Don't Be Shy With Assertiveness
As an outpatient psychologist with a well established private practice, clients often ask me, "How do I become assertive?" The short answer is "speak up." The convincing answer is we first have to get the picture what assertiveness is and what it is not. Let me attend to the last part first.
Assertiveness is not aggression. It is not yelling, name calling or doing anything physically violent. It is not about getting in someone's space or place if they do not invite us. It is not about other's property. Neither is assertiveness about being passive. That involves not saying or doing things in an indirect way, but still having an underhanded intent. Such statements blur messages on purpose; confusing the recipient into thinking the intent is something it is not. Manipulating falls into this category.
Being non-assertive is different from being passive. The difference is that choosing to not speak up is very up front, conscious and has no ulterior motives. It is not manipulation, just the choice to not respond. Sometimes this is the better choice, like when our boss is mad at us, yet we would like to have a promotion Or, how about when the mortgage company says they are foreclosing... Not speaking at that time is judicious, and choosing to not assert our point of view is wise.
Assertiveness is about speaking up in a exact way, stating what you want and using "I" statements. "I would like to have that cake" is an assertive statement. "That cake would sure look nice on my plate" is a semi-assertive statement. "My, how good that cake looks" is not an assertive statement. "That cake would make me feel better about you" is a manipulative statement. Saying nothing about cake because we do not want any is choosing to just not be assertive.
Assertiveness involves five steps. In my ebook on this, I explain them in detail and how they flow from one to the other, each needing to be completed before the next. For this article, here's a quick summary.
Step One is asking yourself what are you thinking or feeling.
Step Two is about validating that your thoughts and/or feelings are valid and important.
Step Three is thinking and planning how we might express ourselves, assuming we get through Step Two and actually think what we have to say is important enough to say or do something about.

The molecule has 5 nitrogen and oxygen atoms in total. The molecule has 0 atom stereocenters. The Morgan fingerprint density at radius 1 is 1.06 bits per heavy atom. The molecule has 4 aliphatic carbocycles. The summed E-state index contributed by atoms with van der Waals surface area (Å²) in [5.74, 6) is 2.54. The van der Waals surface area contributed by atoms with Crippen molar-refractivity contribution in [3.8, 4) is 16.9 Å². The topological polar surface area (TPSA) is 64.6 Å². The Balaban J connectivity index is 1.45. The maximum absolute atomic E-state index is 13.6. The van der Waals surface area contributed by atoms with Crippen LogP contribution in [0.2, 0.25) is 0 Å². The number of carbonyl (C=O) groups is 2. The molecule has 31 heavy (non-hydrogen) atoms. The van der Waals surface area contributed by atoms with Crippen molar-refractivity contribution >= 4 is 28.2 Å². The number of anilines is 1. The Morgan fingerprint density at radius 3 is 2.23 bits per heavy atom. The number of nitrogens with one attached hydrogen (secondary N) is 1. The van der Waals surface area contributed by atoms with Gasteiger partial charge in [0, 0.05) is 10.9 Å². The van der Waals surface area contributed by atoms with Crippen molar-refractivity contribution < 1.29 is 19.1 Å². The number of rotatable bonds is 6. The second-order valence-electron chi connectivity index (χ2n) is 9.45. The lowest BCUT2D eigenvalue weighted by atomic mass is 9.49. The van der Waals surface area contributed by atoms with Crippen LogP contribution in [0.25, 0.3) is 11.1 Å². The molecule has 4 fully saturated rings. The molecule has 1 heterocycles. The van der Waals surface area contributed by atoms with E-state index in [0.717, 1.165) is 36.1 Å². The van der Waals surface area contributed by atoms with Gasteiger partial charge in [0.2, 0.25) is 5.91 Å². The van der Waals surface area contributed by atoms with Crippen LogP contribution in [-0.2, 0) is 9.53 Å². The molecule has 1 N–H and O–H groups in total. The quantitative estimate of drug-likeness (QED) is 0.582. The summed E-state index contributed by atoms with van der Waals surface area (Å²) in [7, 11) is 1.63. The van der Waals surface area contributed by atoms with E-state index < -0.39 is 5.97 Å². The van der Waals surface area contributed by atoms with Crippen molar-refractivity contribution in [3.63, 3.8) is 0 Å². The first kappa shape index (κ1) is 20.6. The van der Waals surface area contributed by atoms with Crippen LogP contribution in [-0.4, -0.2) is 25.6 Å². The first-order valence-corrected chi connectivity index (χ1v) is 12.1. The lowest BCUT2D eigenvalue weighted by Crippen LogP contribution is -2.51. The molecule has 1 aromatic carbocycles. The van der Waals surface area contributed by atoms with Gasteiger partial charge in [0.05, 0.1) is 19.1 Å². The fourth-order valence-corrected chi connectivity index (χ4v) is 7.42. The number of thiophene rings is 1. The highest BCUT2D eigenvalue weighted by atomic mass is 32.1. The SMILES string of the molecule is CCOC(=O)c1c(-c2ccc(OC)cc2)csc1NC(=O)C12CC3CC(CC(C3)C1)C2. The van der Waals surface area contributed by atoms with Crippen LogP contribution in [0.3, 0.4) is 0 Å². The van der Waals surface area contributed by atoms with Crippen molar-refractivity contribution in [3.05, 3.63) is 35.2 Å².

Step Four is actually executing the plan; that is, doing what we fantasized in Step Three.
Step Five is feedback. How did it go? If we achieved some satisfaction, we are done with that thought. If not, it is back to Step One.
This may seem a little summary like, but each of us goes through at least the first two steps with every thought and/or feeling. Those thoughts and/or feelings that are significant; that is, rise to some higher level in our awareness, are considered more and are more likely to motivate us to consider doing something about. This is Step Three, which once employed, usually carries us through to completion (Step Five).
This process is automatic and very, very fast. It is usually unconscious; that is, out of everyday awareness, automatic and usually psychologically reflexive (patterned, rehearsed responses that we chalk up as mental habits). Pushing yourself to be assertive is about realizing the steps that are involved and how we each follow them. If we do so without thinking, then assertiveness is hit or miss, depending upon our early training. We inherit most of these thought patterns from our parents, which could be good or bad.
The key to becoming assertive is to become aware of the above and practice it a few times. Usually people see the benefit and are motivated to continue. There is always a contingent of folks who dispute and claim being assertive is a bad thing. It generates conflict, and therefore does not work, is a waste of time, etc. In my ebook, I address a very long list of reasons people create why we should not be assertive. Some of them are quite creative. I explain all of this is seriousness and detail. In my view, assertiveness is a very clear-cut skill and is one of the easiest to acquire. Once practiced, assertiveness spreads out in the psyche and positively influences more experiences than the reader can imagine, starting with decreasing anxiety and depression and increasing self-esteem.
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